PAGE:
Myanmar’s struggle for democracy and federalism has spanned 75 years since its independence in 1948, and it remains an ongoing challenge. The country requires an acceptable constitution that addresses the needs and aspirations of different ethnic groups, the military, and political parties.
The coup in 2021 has provided an opportunity to discuss a shared vision for the future constitution through the Federal Democracy Charter, which has been agreed upon by key political parties, revolution forces and ethnic resistance organisations. However, it appears that the future federalism system in the country will predominantly rely on an asymmetric federalism model and a decentralized form of governance with a relatively weak central government.
The revolution forces are advocating for a transition period and transitional justice to hold the Myanmar military accountable for their long history of crimes and violence against the people. Compounded by the political and economic crisis, nearly half of the population in Myanmar currently lives below the poverty line, making it challenging for them to financially support the revolution. Meanwhile, the military has increased its budget to suppress the revolution forces, leading to a radicalized atmosphere on both sides.
The NUG (National Unity Government) has announced that they are willing to engage in dialogue with the military if they accept the Federal Democracy Charter. However, the military is seeking to maintain control over power by proposing changes to the proportional representation (PR) election system for the upcoming election. Additionally, they have disbanded political parties, including the NLD (National League for Democracy).
These developments reflect the ongoing power struggle and disagreements regarding the path towards democracy in Myanmar. The situation highlights the complexities and challenges involved in achieving a peaceful and inclusive resolution to the political crisis in the country.
Myanmar gained independence from the British by agreeing to the Panglong Agreement, which includes the principles of self-determination, self-administration, democracy, and federalism. Subsequently, Kachin, Karenni, Kayin, Chin, Bamar, Mon, Rakhine, Shan ethnic representatives, political parties including Muslim and other minorities collaborated in drafting the 1947 constitution, which included the right of secession after 10 years, and established the Union of Burma. The spirit of the constitution is rooted in the trust that existed between the leaders of the ethnic groups and the Anti-Fascist People’s Freedom League (AFPFL) party leaders, particularly General Aung San and the ethnic group leaders. After implementing the 1947 constitution, Shan Leaders took the initiative to lead the process of amending the constitution, which aimed to address the inequality of financial distribution between the union and the states. During a discussion to amend the constitution, the Myanmar military assumed that the talks might lead to the ethnic groups exercising their right to secession. As a result, the military seized power from the civilian government led by U Nu and replaced it with a socialist system called the Burmese Way to Socialism in 1962 and U Nay Win ruled with one political party system till 1988.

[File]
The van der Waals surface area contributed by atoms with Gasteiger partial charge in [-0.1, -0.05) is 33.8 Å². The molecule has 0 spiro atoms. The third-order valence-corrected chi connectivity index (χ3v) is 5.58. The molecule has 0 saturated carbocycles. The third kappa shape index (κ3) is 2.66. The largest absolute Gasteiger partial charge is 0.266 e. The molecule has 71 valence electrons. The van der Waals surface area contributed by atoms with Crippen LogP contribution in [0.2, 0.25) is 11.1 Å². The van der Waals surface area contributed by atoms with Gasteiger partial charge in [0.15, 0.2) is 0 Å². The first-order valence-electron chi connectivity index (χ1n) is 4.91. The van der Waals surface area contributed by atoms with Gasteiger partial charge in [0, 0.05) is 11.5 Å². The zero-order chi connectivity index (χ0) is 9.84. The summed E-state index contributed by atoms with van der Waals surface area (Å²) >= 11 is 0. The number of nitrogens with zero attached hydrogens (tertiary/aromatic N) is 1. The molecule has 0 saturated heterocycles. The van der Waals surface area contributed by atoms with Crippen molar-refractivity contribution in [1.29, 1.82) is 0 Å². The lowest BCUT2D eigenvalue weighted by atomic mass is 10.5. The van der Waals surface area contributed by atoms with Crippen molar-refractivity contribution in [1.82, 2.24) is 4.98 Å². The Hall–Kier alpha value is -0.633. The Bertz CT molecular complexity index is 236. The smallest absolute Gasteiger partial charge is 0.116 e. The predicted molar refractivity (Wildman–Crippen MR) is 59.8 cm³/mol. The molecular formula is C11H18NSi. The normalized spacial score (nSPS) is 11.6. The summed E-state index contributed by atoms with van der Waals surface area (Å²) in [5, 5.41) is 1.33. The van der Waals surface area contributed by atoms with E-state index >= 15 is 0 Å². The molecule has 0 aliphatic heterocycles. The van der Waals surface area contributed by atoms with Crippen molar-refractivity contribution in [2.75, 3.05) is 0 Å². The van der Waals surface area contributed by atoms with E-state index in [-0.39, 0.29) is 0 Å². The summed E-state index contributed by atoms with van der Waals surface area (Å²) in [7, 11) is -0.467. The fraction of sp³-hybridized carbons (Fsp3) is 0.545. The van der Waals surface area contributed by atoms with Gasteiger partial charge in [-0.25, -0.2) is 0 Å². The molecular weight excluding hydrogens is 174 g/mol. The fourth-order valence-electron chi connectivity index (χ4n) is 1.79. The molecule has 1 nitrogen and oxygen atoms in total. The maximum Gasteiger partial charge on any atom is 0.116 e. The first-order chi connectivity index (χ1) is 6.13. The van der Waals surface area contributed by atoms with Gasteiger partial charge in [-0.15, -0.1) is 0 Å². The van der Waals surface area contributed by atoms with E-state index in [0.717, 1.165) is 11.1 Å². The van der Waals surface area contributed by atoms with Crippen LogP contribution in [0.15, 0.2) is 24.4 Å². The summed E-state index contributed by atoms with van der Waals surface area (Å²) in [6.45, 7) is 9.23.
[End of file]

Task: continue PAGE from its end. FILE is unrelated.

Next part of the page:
In 1988, the military seized power from the socialist party and announced elections for 1990. However, after the National League for Democracy (NLD) led by Daw Aung San Suu Kyi won the election, the military refused to transfer power, arrested NLD leaders, and introduced the 7-step road map. As part of this road map, the military-drafted 18 years for the 2008 constitution and secured a 25% seat allocation in parliaments. By adhering to the 2008 constitution, a general election took place in 2010, resulting in U Thein Sein becoming president through an arrangement with Senior General Than Shwe. From 2011 to 2015, U Thein Sein embarked on efforts to make the country more open and establish communication channels with Western governments. In the 2015 general election, the National League for Democracy (NLD) emerged victorious, and Daw Aung San Suu Kyi assumed office by creating the role of State Counsellor, as the constitution prevented her from becoming president. Over the course of the next five years, the NLD government strived to enhance democracy and foster accountability, while also addressing economic and societal challenges through the implementation of the Myanmar Sustainable Development Plan. In accordance with the roadmap outlined in the Nationwide Ceasefire Agreement (NCA) in 2015, the NLD government pursued negotiations between the Myanmar military and Ethnic Armed Organizations (EAOs) to amend the 2008 constitution. The focus of these negotiations was on reaching a package deal agreement that encompassed the right of the state constitution and the right of secession.